Old Man Winter is finally starting to release the hold he has had on my little part of the world for the last few months. Yesterday while waiting for the bus with my daughter we were serenaded by little birds gathered in the top of one of the trees. This past weekend our backyard was alive with grey squirrels, the first time I have seen them around in ages. And just this morning I saw a chipmunk, the first one I have seen since fall, scoot across the snow. Yes, spring is on the horizon, and while I’m guessing Old Man Winter still has a few tricks up his sleeve, my thoughts are turning to flowers and all the beautiful things that come with spring and summer.
Along with flowers, green grass, and warmer days, I hope the coming months bring the return of many monarch butterflies. There was a time when I wouldn’t have given this a second thought. For as long as I can remember the arrival of spring and summer here has also meant the arrival of beautiful monarch butterflies. As a child I would chase after them, hoping to catch one and hold it in my hands. Of course I was never successful, just as I would reach for one it would fly away. Now I love to watch the beautiful creatures dart around my yard, landing on flowers and shrubs, as my children try to catch them.
Sadly the monarch butterfly is in danger. In the past two decades the monarch population has declined by 90%, from an estimated one billion in the mid 1990’s to approximately 56.5 million this past winter. Due to this alarming decline in the monarch population, the U.S. Fish and Wildlife Service is currently considering whether Endangered Species Act protection is warranted for the butterfly. While this status will not be decided for several months (a decision is expected in December), the Fish and Wildlife Service did announce last month that it would provide $3.2 million to fund monarch conservation projects.
While there are numerous reasons being cited for the dramatic decline in the monarch population: global climate change, drought and heat waves, urban sprawl, and logging on the Mexican wintering grounds, one of the biggest reasons is thought to be the increase in genetically engineered crops in the Midwest. It is in the Midwest, along the monarch’s migratory path, where the butterflies depend on milkweed for food and for a place to lay their eggs. Sadly the increased use of herbicides and genetically engineered Roundup Ready crops in this part of the country has wiped out much of the milkweed plants formerly located in corn and soybean fields. One estimate puts the loss of habitat in this part of the country at 165 million acres, an area roughly the size of Texas. Monarchs are not the only insect whose numbers are dwindling. Since 1947 the number of managed colonies of honey bees has dropped by more than four million beehives. Noted monarch scientist and ecologist Lincoln Brower with Sweet Briar College in Virginia said, “My feeling is if the monarch goes, it is like the canary in the coalmine.”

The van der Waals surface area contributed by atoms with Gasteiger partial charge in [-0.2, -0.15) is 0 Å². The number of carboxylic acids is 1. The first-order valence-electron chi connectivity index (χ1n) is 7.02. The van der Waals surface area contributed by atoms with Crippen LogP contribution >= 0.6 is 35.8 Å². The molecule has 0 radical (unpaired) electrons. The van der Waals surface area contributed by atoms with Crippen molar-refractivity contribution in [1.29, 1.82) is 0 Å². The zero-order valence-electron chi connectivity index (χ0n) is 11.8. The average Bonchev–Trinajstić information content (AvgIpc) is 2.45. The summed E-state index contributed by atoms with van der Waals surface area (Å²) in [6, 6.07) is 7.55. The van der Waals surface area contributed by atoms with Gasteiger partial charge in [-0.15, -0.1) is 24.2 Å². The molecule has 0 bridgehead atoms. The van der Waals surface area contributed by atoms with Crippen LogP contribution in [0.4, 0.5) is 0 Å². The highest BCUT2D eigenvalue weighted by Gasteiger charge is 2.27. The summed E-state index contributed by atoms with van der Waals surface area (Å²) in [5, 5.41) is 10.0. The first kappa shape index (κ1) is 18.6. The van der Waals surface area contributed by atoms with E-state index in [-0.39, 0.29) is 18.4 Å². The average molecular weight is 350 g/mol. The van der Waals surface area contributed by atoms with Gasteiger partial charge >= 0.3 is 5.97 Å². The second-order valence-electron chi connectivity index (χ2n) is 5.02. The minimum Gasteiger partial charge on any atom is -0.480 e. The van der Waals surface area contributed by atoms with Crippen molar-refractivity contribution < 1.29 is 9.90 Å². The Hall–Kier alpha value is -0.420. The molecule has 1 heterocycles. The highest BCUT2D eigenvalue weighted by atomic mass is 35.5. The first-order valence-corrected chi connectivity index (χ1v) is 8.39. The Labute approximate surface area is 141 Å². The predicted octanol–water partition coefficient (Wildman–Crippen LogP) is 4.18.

So what can be done to save the monarch? The first step is restoring the butterfly’s habitat. This can be done through a combination of controlling the use of herbicides and less frequent mowing of public roadsides where milkweed grows, according to Brower. There is also an initiative underway to plant milkweed along the monarch’s migratory route. The money granted by the Fish and Wildlife Service last month is a good start, but falls far short of the money which will be needed to restore enough of the monarch’s habitat to guarantee the butterfly’s future. For me, this is yet another reason to avoid genetically engineered food whenever possible. Given the prevalence of GMO’s in many different foods and the lack of labeling, this isn’t always easy. One easy way to avoid GMO’s is to use the search feature at greenestbeans.com. With just a few clicks you can find food that has been certified organic or has been verified as non-GMO and carries the seal of the Non-GMO Project. The butterflies thank you.Share